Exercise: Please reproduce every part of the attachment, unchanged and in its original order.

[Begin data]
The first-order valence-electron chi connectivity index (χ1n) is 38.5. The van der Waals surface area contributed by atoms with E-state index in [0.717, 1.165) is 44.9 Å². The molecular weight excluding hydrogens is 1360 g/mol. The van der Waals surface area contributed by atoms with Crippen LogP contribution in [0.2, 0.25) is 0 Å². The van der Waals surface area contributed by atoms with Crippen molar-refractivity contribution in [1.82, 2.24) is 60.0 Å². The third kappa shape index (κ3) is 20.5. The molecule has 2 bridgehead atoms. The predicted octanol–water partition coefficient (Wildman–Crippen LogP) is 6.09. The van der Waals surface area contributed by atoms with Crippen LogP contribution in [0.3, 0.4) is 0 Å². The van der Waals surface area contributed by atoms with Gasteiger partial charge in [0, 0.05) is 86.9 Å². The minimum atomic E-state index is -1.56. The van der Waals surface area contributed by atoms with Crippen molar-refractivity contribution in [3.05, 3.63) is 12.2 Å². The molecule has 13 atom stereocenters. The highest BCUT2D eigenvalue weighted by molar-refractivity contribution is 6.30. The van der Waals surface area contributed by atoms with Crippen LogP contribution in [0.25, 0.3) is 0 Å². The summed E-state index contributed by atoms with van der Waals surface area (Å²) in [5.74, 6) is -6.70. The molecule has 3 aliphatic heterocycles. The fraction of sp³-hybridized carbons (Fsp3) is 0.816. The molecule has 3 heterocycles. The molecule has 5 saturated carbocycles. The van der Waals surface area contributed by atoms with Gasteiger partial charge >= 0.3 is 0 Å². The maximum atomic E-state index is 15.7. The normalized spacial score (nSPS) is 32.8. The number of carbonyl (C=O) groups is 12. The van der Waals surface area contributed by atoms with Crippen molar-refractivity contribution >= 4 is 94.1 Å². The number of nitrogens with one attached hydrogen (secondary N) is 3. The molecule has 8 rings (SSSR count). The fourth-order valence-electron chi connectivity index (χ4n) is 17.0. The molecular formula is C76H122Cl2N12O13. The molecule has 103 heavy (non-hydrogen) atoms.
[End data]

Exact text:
The first-order valence-electron chi connectivity index (χ1n) is 38.5. The van der Waals surface area contributed by atoms with E-state index in [0.717, 1.165) is 44.9 Å². The molecular weight excluding hydrogens is 1360 g/mol. The van der Waals surface area contributed by atoms with Crippen LogP contribution in [0.2, 0.25) is 0 Å². The van der Waals surface area contributed by atoms with Crippen molar-refractivity contribution in [1.82, 2.24) is 60.0 Å². The third kappa shape index (κ3) is 20.5. The molecule has 2 bridgehead atoms. The predicted octanol–water partition coefficient (Wildman–Crippen LogP) is 6.09. The van der Waals surface area contributed by atoms with Crippen LogP contribution in [0.3, 0.4) is 0 Å². The van der Waals surface area contributed by atoms with Gasteiger partial charge in [0, 0.05) is 86.9 Å². The minimum atomic E-state index is -1.56. The van der Waals surface area contributed by atoms with Crippen molar-refractivity contribution in [3.05, 3.63) is 12.2 Å². The molecule has 13 atom stereocenters. The highest BCUT2D eigenvalue weighted by molar-refractivity contribution is 6.30. The van der Waals surface area contributed by atoms with Crippen LogP contribution in [0.25, 0.3) is 0 Å². The summed E-state index contributed by atoms with van der Waals surface area (Å²) in [5.74, 6) is -6.70. The molecule has 3 aliphatic heterocycles. The fraction of sp³-hybridized carbons (Fsp3) is 0.816. The molecule has 3 heterocycles. The molecule has 5 saturated carbocycles. The van der Waals surface area contributed by atoms with Gasteiger partial charge >= 0.3 is 0 Å². The maximum atomic E-state index is 15.7. The normalized spacial score (nSPS) is 32.8. The number of carbonyl (C=O) groups is 12. The van der Waals surface area contributed by atoms with Crippen molar-refractivity contribution >= 4 is 94.1 Å². The number of nitrogens with one attached hydrogen (secondary N) is 3. The molecule has 8 rings (SSSR count). The fourth-order valence-electron chi connectivity index (χ4n) is 17.0. The molecular formula is C76H122Cl2N12O13. The molecule has 103 heavy (non-hydrogen) atoms.